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Apparent contradiction with 2.4.4 and 2.4.9

From: <sheena.mccullagh@blueyonder.co.uk>
Date: Fri, 30 Jul 2010 15:39:40 +0000
To: public-comments-wcag20@w3.org
Message-Id: <E1OergS-0001XJ-43@tibor.w3.org>

Name: Sheena McCullagh
Email: sheena.mccullagh@blueyonder.co.uk
Affiliation: Member of the public
Document: W2
Item Number: (none selected)
Part of Item: 
Comment Type: question
Summary of Issue: Apparent contradiction with 2.4.4 and 2.4.9
Comment (Including rationale for any proposed change):
I'm Aspergers presenting as dyslexia and dyspraxia, which give me specific access needs, however I'm heavily into web accessibility across the board and I've just stumbled across something that I can't make any sense of, could you please explain:

In both SC 2.4.4 and 2.4.9 there is the same text:

'Links with the same destination should have the same descriptions (per Success Criterion 3.2.4), but links with different purposes and destinations should have different descriptions.'

In reference to the second clause of that sentence; while I accept that this doesn't mean that you necessarily have to have the visible link text saying different things for each different link destination, eg you can use something like technique C7 to hide a portion of the link text, I read it that ultimately each different link should have different link text and 2.4.9 does expressly state that within it's examples of success.

However in 2.4.4, one of the examples of success reads:

'News article summaries

A Web page contains a collection of news articles. The main page lists the first few sentences of each article, followed by a "Read more" link. A screen reader command to read the current paragraph provides the context to interpret the purpose of the link.'

While I accept the adjacent content provides context, it's still the same link text being used to trigger different destinations.  That seems to me to contradict the first quoted text.

The only time I have seen 'read more' type links used on 'big web sites', they've also added a title or hidden part of the link text hence the rendered link text is different for each news article, yet there is no such warning within the above extract from 2.4.4.  While I accept that it is possible to get AT to read the adjacent text, as per G53 and H78, this is very cumbersome and if the above mentioned summary page was very long, I strongly suspect that most people would give up especially if they had to listen to the entire entry for each article.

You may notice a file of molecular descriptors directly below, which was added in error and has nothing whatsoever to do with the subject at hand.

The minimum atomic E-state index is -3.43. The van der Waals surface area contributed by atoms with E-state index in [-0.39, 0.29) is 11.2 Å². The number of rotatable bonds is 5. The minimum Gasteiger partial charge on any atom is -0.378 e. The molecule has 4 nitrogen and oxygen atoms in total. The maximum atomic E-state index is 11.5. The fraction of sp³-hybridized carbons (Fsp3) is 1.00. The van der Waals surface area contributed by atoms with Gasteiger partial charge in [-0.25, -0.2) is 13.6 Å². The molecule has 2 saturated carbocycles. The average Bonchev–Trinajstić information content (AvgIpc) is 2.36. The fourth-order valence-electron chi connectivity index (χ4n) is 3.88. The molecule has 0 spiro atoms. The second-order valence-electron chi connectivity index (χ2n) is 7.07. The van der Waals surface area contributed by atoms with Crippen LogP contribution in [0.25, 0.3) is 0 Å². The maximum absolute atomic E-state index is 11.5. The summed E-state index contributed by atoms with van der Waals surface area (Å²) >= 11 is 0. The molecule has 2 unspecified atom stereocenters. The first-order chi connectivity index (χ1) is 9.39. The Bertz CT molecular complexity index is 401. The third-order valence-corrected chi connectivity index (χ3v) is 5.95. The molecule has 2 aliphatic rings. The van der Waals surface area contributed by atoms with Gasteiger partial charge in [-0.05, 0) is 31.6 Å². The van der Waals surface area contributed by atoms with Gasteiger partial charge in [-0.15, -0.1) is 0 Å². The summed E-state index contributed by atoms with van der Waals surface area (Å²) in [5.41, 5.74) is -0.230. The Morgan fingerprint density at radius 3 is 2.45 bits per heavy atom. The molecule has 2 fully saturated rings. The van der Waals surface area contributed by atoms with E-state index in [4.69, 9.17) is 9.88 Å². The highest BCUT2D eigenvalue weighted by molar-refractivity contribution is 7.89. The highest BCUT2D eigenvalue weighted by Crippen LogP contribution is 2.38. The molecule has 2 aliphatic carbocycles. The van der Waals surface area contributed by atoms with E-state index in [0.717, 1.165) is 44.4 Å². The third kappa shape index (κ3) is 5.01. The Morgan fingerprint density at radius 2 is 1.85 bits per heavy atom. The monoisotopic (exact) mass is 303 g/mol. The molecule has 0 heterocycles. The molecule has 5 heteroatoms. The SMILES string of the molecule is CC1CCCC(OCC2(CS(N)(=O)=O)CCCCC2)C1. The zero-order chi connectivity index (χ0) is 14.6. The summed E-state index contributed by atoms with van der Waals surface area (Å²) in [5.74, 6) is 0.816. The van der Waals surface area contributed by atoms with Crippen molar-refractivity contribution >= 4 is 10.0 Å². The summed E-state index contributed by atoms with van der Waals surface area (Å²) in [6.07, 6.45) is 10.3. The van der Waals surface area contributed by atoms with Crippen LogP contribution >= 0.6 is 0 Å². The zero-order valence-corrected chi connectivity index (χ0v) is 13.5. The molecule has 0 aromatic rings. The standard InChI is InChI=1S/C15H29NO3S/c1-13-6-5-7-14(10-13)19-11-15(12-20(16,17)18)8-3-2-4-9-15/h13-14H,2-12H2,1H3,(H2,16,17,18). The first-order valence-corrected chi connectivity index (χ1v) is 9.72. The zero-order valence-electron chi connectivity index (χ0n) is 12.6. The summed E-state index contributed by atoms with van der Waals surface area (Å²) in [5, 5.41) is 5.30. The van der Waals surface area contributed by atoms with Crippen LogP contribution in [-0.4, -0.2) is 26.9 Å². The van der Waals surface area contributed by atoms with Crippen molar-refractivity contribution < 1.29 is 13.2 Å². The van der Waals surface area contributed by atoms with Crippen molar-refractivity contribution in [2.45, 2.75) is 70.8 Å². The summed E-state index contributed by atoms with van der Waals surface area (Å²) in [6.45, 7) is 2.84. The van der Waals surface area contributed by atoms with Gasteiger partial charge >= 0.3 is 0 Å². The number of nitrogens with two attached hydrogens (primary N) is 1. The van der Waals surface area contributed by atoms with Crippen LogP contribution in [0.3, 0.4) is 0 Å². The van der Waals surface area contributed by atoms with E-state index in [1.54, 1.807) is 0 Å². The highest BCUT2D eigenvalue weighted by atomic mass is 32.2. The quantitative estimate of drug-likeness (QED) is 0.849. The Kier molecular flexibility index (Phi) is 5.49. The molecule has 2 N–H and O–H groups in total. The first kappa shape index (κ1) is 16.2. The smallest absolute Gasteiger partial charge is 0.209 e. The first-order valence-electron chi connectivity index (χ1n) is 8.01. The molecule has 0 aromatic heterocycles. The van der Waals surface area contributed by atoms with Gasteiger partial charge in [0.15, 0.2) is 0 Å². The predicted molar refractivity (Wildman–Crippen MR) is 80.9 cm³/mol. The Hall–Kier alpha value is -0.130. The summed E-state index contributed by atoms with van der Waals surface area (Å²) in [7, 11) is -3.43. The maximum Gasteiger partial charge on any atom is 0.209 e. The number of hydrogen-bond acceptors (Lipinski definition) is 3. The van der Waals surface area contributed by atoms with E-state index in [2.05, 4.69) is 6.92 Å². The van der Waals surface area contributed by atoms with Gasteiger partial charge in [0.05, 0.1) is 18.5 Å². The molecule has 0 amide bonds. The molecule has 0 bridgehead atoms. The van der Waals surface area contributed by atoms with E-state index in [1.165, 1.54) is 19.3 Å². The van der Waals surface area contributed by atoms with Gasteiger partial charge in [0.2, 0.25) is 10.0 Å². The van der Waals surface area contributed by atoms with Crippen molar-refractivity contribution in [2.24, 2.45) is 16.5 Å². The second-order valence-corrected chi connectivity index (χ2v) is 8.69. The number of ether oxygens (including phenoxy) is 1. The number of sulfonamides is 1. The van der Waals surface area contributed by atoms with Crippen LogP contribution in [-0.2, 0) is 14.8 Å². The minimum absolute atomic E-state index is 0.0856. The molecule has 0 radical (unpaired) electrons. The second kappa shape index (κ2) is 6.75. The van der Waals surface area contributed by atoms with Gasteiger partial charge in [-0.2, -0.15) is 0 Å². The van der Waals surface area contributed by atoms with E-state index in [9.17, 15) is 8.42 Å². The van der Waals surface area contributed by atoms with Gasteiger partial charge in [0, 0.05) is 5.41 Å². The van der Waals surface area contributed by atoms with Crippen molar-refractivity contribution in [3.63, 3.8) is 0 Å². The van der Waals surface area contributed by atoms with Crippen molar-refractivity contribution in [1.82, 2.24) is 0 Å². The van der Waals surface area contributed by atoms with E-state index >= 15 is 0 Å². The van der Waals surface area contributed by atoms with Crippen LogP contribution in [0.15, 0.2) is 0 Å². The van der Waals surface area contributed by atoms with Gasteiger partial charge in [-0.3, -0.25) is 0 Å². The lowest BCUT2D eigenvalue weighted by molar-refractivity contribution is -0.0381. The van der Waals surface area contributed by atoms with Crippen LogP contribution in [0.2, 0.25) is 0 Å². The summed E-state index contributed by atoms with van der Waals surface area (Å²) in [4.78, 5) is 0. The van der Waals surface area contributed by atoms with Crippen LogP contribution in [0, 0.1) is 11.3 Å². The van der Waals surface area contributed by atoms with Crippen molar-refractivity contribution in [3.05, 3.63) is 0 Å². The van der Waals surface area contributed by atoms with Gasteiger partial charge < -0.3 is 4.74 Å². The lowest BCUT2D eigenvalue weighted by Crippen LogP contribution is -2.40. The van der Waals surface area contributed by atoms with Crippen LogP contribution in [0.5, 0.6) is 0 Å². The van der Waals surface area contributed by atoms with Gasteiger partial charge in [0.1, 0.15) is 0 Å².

To me it seems daft that a guideline that appears to be primarily aimed mainly at screen reader users would allow a 'success' for something that is likely to cause them problems, as born out in F84:

'Many blind people who use screen readers call up a dialog box that has a list of links from the page. They use this list of links to decide where they will go. But if many of the links in that list simply say "click here" or "more" they will be unable to use this feature in their screen reader, which is a core navigation strategy. That's why it's a failure of 2.4.9 to not provide any way of allowing them to know the destination from the link text alone. It is also true for people who tab through links. If all they hear as they tab through the document is "click here, click here, click here etc." they will become confused.'

Can you please explain to me the apparent contradiction or if it's not a contradiction, how identical text in two different SCs can have different meanings?

Or perhaps the above quoted 2.4.4 success could be amended???

I really do fail to see how the way SC 2.4.4 has been constructed is actually a help to those it's supposed to help, especially when G53 gives:

Example 1: 

A Web page contains the sentence "To advertise on this page, click here."

Although the link phrase 'click here' is not sufficient to understand the link, the information needed precedes the link in the same sentence.'

Click here!!!!!!  Click is a mouse specific term, people using screen readers can't 'click' anywhere let alone 'here'.  It is actually quite an offensive term to some screen reader users as it demonstrates lack of understanding.  Granted it's in common usage, but to see it in w3c does rather imply endorsement of the term in general, regardless of it's suitability as link text.

Proposed Change:
Received on Friday, 30 July 2010 15:39:41 UTC

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